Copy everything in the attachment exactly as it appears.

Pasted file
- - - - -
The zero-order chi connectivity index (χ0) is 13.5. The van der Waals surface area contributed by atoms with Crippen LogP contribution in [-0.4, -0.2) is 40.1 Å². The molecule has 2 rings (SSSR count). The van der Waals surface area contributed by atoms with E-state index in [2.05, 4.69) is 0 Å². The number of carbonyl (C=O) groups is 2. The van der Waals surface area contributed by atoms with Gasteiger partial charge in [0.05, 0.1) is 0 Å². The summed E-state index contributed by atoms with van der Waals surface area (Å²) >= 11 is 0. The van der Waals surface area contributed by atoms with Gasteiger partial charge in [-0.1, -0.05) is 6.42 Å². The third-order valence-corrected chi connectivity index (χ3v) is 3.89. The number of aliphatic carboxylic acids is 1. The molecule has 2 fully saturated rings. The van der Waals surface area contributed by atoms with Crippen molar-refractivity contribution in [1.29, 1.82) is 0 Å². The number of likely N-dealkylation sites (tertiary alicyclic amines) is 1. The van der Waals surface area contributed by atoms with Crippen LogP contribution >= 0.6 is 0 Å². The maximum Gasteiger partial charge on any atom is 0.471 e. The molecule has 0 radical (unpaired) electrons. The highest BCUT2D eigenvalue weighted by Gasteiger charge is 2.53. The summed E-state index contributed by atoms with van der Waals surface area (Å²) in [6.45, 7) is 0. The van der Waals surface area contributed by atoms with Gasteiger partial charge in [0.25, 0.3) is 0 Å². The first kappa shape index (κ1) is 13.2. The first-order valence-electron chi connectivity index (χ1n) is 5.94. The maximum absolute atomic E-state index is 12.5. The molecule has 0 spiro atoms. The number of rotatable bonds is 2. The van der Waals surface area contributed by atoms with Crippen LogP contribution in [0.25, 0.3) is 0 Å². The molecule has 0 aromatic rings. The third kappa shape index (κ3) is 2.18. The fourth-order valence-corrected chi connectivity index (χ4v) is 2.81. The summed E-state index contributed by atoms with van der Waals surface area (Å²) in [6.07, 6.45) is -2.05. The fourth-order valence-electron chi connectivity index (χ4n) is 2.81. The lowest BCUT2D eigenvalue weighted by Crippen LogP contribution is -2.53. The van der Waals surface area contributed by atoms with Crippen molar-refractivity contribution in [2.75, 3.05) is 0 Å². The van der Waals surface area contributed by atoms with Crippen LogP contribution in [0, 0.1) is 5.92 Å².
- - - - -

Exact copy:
The zero-order chi connectivity index (χ0) is 13.5. The van der Waals surface area contributed by atoms with Crippen LogP contribution in [-0.4, -0.2) is 40.1 Å². The molecule has 2 rings (SSSR count). The van der Waals surface area contributed by atoms with E-state index in [2.05, 4.69) is 0 Å². The number of carbonyl (C=O) groups is 2. The van der Waals surface area contributed by atoms with Gasteiger partial charge in [0.05, 0.1) is 0 Å². The summed E-state index contributed by atoms with van der Waals surface area (Å²) >= 11 is 0. The van der Waals surface area contributed by atoms with Gasteiger partial charge in [-0.1, -0.05) is 6.42 Å². The third-order valence-corrected chi connectivity index (χ3v) is 3.89. The number of aliphatic carboxylic acids is 1. The molecule has 2 fully saturated rings. The van der Waals surface area contributed by atoms with Crippen molar-refractivity contribution in [1.29, 1.82) is 0 Å². The number of likely N-dealkylation sites (tertiary alicyclic amines) is 1. The van der Waals surface area contributed by atoms with Crippen LogP contribution >= 0.6 is 0 Å². The maximum Gasteiger partial charge on any atom is 0.471 e. The molecule has 0 radical (unpaired) electrons. The highest BCUT2D eigenvalue weighted by Gasteiger charge is 2.53. The summed E-state index contributed by atoms with van der Waals surface area (Å²) in [6.45, 7) is 0. The van der Waals surface area contributed by atoms with Gasteiger partial charge in [0.25, 0.3) is 0 Å². The first kappa shape index (κ1) is 13.2. The first-order valence-electron chi connectivity index (χ1n) is 5.94. The maximum absolute atomic E-state index is 12.5. The molecule has 0 spiro atoms. The number of rotatable bonds is 2. The van der Waals surface area contributed by atoms with Crippen LogP contribution in [0.25, 0.3) is 0 Å². The molecule has 0 aromatic rings. The third kappa shape index (κ3) is 2.18. The fourth-order valence-corrected chi connectivity index (χ4v) is 2.81. The summed E-state index contributed by atoms with van der Waals surface area (Å²) in [6.07, 6.45) is -2.05. The fourth-order valence-electron chi connectivity index (χ4n) is 2.81. The lowest BCUT2D eigenvalue weighted by Crippen LogP contribution is -2.53. The van der Waals surface area contributed by atoms with Crippen molar-refractivity contribution in [2.75, 3.05) is 0 Å². The van der Waals surface area contributed by atoms with Crippen LogP contribution in [0, 0.1) is 5.92 Å².